Results of OSA screening questionnaires and risk scores according to OSA status are presented in Table 4. OSA-positive gravidas had higher prepregnancy and pregnancy BMI and larger neck circumference, as well as higher scores on the Facco et al18 risk score. The Facco et al18 score was >75 for 86% of OSA-positive subjects and 45% of OSA-negative subjects (positive predictive value [PPV] = 0.66, negative predictive value [NPV] = 0.79). There was no difference in gestational age, race/ethnicity, BQ, ESS, or ASA checklist scores between OSA-positive versus OSA-negative subjects.

Table 4. - Subject Characteristics and Questionnaire Scores According to OSA Status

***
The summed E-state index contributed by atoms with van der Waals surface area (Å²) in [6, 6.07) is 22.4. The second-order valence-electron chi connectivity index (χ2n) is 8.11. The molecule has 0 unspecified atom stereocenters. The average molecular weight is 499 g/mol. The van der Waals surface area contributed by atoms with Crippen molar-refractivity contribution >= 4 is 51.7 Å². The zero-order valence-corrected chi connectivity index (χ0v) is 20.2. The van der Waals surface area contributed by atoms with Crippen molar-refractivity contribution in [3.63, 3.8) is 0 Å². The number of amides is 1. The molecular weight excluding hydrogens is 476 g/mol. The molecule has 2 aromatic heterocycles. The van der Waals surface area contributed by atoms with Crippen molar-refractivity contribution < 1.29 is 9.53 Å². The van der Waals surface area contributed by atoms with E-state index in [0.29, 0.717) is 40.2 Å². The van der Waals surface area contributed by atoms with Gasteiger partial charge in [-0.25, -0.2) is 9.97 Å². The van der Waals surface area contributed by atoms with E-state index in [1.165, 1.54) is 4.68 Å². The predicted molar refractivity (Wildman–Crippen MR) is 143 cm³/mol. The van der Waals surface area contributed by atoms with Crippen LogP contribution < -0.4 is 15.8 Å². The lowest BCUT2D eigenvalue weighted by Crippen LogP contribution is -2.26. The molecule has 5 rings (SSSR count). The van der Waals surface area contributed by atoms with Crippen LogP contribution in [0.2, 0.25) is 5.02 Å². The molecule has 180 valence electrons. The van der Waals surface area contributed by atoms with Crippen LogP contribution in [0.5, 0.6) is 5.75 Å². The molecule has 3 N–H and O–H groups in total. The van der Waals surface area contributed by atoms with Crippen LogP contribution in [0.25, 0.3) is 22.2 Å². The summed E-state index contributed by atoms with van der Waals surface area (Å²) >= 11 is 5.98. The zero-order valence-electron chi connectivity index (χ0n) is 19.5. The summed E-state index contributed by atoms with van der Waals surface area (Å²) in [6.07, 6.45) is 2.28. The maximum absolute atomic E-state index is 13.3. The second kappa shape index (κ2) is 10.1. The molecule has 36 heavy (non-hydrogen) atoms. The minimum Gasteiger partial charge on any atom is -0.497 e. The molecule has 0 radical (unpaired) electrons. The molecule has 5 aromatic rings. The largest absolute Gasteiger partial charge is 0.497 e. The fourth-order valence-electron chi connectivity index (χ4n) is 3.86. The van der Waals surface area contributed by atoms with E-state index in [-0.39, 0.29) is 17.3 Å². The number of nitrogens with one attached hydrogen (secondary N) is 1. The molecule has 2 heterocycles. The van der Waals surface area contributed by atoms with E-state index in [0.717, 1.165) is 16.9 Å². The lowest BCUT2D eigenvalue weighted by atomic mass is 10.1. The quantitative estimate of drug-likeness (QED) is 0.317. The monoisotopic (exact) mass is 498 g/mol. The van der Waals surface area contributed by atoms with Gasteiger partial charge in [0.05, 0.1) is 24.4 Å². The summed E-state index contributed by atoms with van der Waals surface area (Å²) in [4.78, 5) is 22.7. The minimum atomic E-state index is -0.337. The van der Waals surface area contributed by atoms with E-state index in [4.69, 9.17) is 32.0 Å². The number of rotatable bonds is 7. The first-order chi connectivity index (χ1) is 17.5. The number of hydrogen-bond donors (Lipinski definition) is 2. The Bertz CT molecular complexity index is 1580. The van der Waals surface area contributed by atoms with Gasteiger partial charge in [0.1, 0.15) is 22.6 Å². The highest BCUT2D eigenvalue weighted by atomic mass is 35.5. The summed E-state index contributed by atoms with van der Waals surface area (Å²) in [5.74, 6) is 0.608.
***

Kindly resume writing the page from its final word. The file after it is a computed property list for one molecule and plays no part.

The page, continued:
Characteristics and questionnaires OSA positive (n = 51) OSA negative (n = 49) P Corrected P value
Age (y) 33.35 ± 5.19 30.53 ± 6.04 .012 a .156
Prepregnancy BMI (kg/m2) 41.18 ± 8.74 33.61 ± 8.24 <.001 b .002
BMI at enrollment (kg/m2) 41.71 ± 8.64 34.37 ± 8.28 <.001 b .002
Neck circumference (cm) c 38.15 ± 4.19 35.41 ± 3.50 .001 b .002
Gestational age (wk) 15.00 [13.29, 17.71] 15.43 [13.29, 18.00] .514 a >.999
Primiparous 17 (33%) 19 (39%) .571 d >.999
Smoker 1 (2%) 0 (0%) >.999 e >.999
Race/ethnicity .479 d >.999
 White 16 (31%) 22 (45%)
 Black 31 (61%) 23 (47%)
 Asian 1 (2%) 0 (0%)
 Hispanic 1 (2%) 2 (4%)
 Other 2 (4%) 2 (4%)
Chronic hypertension 32 (63%) 18 (37%) .009 d .126
Antihypertensive medications taken 21 (41%) 10 (20%) .025 d .275
Systolic blood pressure f 123.39 ± 13.33 119.69 ± 13.06 .165 b >.999
Diastolic blood pressure f 80.73 ± 6.80 77.14 ± 8.60 .023 b .275
Berlin total score 2 [1, 2] 2 [1, 2] .092 a .828
Berlin high risk g 36 (71%) 31 (63%) .436 d >.999
Epworth total score 2 [0, 3] 2 [1, 4] .200 a >.999
Facco et al18 score 96 [82, 108] 74 [66, 83] <.001 a .002